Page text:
[0259] The surface treatment of the glass substrate is carried out in the same way as the embodiment 16 by coating the surface of the two opposing wiring surfaces 91 of the glass substrate and the surface of the through-holes with the oxide film 95 by using the Fe—Na and Zr—Na solutions prepared in the embodiment 16. The section of the oxide film 95 substantially keeps the substrate surface having a large number of substantially round or crater-like concavo-convexities formed by etching on the inner walls of the through-holes as shown in FIG. 19. A large number of crater-like concavo-convexities are observed after coating, too.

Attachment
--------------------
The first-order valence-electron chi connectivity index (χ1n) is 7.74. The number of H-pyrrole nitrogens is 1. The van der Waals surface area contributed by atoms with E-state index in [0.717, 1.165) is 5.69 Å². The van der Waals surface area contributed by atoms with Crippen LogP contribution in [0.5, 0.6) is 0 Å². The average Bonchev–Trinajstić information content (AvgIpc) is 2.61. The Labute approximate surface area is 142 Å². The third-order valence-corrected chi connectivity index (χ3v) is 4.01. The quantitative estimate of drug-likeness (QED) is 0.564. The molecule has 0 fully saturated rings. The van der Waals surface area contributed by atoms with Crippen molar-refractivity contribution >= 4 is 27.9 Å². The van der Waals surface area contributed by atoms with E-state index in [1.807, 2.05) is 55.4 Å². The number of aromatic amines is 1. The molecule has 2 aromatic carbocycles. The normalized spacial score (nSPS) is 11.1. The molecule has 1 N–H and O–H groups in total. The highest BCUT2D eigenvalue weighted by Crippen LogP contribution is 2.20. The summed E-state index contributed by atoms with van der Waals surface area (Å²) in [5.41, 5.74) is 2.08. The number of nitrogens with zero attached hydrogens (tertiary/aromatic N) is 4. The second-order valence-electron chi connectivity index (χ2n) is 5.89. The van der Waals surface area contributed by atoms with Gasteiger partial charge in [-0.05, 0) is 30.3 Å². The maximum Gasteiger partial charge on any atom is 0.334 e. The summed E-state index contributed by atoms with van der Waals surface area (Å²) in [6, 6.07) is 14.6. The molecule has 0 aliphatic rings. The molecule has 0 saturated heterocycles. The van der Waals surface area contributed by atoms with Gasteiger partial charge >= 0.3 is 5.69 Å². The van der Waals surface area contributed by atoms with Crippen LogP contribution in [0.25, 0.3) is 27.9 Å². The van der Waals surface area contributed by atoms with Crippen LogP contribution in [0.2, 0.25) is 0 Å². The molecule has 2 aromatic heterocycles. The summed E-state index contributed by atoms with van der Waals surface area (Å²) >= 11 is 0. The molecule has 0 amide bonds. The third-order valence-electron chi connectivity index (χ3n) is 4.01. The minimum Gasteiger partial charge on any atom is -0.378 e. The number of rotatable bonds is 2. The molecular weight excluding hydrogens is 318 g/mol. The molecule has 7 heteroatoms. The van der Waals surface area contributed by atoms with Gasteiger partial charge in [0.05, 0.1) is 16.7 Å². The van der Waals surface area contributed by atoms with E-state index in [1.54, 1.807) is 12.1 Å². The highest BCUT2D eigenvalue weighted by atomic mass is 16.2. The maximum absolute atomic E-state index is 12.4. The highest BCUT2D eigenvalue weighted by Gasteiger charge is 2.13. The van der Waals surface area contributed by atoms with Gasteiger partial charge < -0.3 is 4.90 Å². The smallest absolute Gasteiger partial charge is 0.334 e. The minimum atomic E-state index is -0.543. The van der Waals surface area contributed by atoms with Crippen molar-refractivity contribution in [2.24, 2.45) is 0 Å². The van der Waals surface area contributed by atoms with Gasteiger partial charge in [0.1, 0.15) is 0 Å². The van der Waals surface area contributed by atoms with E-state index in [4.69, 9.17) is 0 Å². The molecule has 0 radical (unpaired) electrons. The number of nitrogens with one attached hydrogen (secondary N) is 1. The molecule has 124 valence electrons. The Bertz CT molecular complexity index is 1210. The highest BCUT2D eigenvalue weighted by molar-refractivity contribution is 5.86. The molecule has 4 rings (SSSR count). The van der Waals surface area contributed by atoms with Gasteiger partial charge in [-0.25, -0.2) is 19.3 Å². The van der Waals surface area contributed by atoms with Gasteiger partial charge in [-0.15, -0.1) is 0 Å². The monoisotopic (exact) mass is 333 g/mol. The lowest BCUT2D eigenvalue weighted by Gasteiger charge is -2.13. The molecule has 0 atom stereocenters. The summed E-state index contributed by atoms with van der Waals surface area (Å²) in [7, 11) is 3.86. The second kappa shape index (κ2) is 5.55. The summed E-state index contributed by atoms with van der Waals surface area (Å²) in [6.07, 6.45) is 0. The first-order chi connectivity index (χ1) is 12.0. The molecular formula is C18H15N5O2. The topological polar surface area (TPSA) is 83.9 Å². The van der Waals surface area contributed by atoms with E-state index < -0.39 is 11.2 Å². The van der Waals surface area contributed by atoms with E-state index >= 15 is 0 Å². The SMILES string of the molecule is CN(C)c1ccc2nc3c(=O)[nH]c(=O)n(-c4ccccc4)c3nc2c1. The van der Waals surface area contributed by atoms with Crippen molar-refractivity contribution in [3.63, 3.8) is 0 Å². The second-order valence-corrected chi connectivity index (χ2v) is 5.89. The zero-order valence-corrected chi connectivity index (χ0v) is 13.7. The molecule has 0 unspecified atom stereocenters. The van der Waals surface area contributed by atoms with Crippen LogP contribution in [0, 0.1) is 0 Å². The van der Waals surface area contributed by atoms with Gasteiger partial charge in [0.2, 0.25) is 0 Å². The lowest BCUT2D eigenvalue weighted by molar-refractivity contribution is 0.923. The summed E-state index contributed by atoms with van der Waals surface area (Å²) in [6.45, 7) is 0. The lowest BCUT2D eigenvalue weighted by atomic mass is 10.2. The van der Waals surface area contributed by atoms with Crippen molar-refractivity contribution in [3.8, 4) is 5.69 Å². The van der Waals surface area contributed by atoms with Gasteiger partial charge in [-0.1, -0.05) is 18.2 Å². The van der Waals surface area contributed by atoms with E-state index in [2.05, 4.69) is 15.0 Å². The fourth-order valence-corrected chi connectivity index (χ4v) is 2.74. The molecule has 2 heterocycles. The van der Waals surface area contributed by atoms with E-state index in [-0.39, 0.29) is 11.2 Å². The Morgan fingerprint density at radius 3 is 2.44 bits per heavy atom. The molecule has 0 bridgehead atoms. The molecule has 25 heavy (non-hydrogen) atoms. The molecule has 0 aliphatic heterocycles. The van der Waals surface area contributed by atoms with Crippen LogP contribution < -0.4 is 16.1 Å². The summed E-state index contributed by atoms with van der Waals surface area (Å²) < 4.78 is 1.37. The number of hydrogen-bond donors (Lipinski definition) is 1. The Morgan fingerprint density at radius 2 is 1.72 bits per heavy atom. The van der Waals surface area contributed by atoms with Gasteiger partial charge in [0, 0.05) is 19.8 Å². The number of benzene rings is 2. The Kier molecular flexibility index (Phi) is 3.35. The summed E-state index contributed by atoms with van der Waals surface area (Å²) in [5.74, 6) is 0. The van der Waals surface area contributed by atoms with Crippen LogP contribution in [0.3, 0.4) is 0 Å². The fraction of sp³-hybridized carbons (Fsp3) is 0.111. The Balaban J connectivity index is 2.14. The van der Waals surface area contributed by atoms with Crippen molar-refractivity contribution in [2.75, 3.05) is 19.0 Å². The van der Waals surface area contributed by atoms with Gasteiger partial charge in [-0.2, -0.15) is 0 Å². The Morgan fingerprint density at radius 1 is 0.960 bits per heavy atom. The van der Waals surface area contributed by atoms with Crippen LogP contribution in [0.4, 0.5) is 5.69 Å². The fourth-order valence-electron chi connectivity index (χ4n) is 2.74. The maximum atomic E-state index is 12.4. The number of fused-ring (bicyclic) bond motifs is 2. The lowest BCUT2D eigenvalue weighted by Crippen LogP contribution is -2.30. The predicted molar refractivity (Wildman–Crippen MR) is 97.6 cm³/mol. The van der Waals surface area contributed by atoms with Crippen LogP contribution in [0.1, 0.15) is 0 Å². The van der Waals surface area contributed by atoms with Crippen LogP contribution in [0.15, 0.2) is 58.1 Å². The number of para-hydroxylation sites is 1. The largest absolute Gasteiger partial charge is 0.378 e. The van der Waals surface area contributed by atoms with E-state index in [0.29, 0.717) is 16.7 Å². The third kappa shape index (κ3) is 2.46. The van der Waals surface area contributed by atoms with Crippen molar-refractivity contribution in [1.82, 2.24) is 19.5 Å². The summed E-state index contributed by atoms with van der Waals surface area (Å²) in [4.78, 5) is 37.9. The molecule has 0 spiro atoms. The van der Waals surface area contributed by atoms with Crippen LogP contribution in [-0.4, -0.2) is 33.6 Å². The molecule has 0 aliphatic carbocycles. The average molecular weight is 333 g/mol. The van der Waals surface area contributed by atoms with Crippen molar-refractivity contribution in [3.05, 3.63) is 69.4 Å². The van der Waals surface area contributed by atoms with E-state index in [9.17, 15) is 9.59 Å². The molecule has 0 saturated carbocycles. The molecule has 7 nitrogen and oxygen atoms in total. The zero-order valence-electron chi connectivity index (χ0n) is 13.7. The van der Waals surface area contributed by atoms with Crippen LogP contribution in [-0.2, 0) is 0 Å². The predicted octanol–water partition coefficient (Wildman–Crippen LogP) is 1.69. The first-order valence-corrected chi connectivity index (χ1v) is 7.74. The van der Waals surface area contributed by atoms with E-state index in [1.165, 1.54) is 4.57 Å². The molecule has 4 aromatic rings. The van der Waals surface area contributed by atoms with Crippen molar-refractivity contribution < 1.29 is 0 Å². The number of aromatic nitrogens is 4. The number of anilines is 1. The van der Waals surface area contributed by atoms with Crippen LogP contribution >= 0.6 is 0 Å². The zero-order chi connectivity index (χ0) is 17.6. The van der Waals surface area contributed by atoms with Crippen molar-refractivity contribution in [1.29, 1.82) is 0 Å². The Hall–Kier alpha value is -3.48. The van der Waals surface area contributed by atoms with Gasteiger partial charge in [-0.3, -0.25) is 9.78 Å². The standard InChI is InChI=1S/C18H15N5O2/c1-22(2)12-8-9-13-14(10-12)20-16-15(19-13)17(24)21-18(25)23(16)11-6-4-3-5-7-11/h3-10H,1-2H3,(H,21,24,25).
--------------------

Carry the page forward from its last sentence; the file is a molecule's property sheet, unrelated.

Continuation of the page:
[0260] When the strength test of the samples so prepared is conducted, the samples have strength of 176 MP when Fe—Na is used and 181 MPa when Zr—Na is used. It has thus been found that the strength can be improved by applying coating to the glass substrates subjected to etching.

[0261] Next, an embodiment 19 of the invention will be explained.

[0262] An example of wirings for electrically connecting a plurality of high density terminals arranged on one of the surfaces of the glass substrate described above with predetermined intervals corresponding to a wiring density of a semiconductor chip to the inner wall of the through-holes, formed by a plating method, will be explained with reference to the process diagram of FIG. 20.

[0263] Step 1: Formation of Mask

[0264] A film resist, a product of Tokyo Oka Kogyo K. K., is laminated on the glass substrate 49 produced in the embodiment 17 at 80° C. and 3 kg/cm2.